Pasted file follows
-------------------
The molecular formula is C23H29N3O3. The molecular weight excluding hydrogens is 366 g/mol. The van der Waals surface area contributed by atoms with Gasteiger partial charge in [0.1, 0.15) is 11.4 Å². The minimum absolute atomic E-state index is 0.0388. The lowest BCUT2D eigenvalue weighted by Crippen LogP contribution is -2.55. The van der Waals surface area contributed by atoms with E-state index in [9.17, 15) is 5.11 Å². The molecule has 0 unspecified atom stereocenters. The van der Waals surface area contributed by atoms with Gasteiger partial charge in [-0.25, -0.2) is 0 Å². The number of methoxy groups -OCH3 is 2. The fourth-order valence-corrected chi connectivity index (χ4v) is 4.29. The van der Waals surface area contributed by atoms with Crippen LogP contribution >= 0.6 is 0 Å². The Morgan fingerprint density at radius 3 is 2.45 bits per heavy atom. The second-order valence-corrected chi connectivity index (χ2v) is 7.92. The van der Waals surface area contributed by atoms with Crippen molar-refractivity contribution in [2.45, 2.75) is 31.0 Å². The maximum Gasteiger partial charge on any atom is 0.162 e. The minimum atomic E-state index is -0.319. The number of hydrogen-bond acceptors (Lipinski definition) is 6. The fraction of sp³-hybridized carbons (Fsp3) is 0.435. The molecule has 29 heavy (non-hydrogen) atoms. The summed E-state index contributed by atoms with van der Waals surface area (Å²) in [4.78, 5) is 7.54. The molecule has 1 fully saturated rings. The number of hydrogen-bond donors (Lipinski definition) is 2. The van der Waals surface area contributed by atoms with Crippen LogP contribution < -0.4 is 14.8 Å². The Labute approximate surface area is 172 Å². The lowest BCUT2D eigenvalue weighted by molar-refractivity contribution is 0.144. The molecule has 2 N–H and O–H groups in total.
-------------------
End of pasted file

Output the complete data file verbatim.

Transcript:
The molecular formula is C23H29N3O3. The molecular weight excluding hydrogens is 366 g/mol. The van der Waals surface area contributed by atoms with Gasteiger partial charge in [0.1, 0.15) is 11.4 Å². The minimum absolute atomic E-state index is 0.0388. The lowest BCUT2D eigenvalue weighted by Crippen LogP contribution is -2.55. The van der Waals surface area contributed by atoms with E-state index in [9.17, 15) is 5.11 Å². The molecule has 0 unspecified atom stereocenters. The van der Waals surface area contributed by atoms with Gasteiger partial charge in [-0.25, -0.2) is 0 Å². The number of methoxy groups -OCH3 is 2. The fourth-order valence-corrected chi connectivity index (χ4v) is 4.29. The van der Waals surface area contributed by atoms with Crippen LogP contribution >= 0.6 is 0 Å². The Morgan fingerprint density at radius 3 is 2.45 bits per heavy atom. The second-order valence-corrected chi connectivity index (χ2v) is 7.92. The van der Waals surface area contributed by atoms with Crippen molar-refractivity contribution in [2.45, 2.75) is 31.0 Å². The maximum Gasteiger partial charge on any atom is 0.162 e. The minimum atomic E-state index is -0.319. The number of hydrogen-bond acceptors (Lipinski definition) is 6. The fraction of sp³-hybridized carbons (Fsp3) is 0.435. The molecule has 29 heavy (non-hydrogen) atoms. The summed E-state index contributed by atoms with van der Waals surface area (Å²) in [4.78, 5) is 7.54. The molecule has 1 fully saturated rings. The number of hydrogen-bond donors (Lipinski definition) is 2. The van der Waals surface area contributed by atoms with Crippen LogP contribution < -0.4 is 14.8 Å². The Labute approximate surface area is 172 Å². The lowest BCUT2D eigenvalue weighted by molar-refractivity contribution is 0.144. The molecule has 2 N–H and O–H groups in total.